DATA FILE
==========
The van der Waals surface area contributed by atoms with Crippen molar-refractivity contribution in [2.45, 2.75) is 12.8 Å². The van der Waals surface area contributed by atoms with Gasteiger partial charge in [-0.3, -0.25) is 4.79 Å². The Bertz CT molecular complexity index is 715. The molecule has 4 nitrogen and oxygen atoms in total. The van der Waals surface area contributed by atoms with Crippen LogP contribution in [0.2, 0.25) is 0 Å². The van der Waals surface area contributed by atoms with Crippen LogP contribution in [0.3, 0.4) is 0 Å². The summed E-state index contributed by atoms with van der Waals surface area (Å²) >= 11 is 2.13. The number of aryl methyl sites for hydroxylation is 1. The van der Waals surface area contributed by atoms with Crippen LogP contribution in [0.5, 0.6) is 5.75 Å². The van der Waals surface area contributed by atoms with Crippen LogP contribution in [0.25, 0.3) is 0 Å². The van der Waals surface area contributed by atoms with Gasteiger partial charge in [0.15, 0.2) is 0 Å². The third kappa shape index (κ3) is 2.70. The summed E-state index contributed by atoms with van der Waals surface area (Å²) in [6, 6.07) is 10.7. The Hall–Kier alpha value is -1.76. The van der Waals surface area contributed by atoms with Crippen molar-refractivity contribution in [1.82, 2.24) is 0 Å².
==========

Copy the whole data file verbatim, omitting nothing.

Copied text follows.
The van der Waals surface area contributed by atoms with Crippen molar-refractivity contribution in [2.45, 2.75) is 12.8 Å². The van der Waals surface area contributed by atoms with Gasteiger partial charge in [-0.3, -0.25) is 4.79 Å². The Bertz CT molecular complexity index is 715. The molecule has 4 nitrogen and oxygen atoms in total. The van der Waals surface area contributed by atoms with Crippen LogP contribution in [0.2, 0.25) is 0 Å². The van der Waals surface area contributed by atoms with Crippen LogP contribution in [0.3, 0.4) is 0 Å². The summed E-state index contributed by atoms with van der Waals surface area (Å²) >= 11 is 2.13. The number of aryl methyl sites for hydroxylation is 1. The van der Waals surface area contributed by atoms with Crippen LogP contribution in [0.5, 0.6) is 5.75 Å². The van der Waals surface area contributed by atoms with Crippen LogP contribution in [0.25, 0.3) is 0 Å². The van der Waals surface area contributed by atoms with Gasteiger partial charge in [0.15, 0.2) is 0 Å². The third kappa shape index (κ3) is 2.70. The summed E-state index contributed by atoms with van der Waals surface area (Å²) in [6, 6.07) is 10.7. The Hall–Kier alpha value is -1.76. The van der Waals surface area contributed by atoms with Crippen molar-refractivity contribution in [1.82, 2.24) is 0 Å².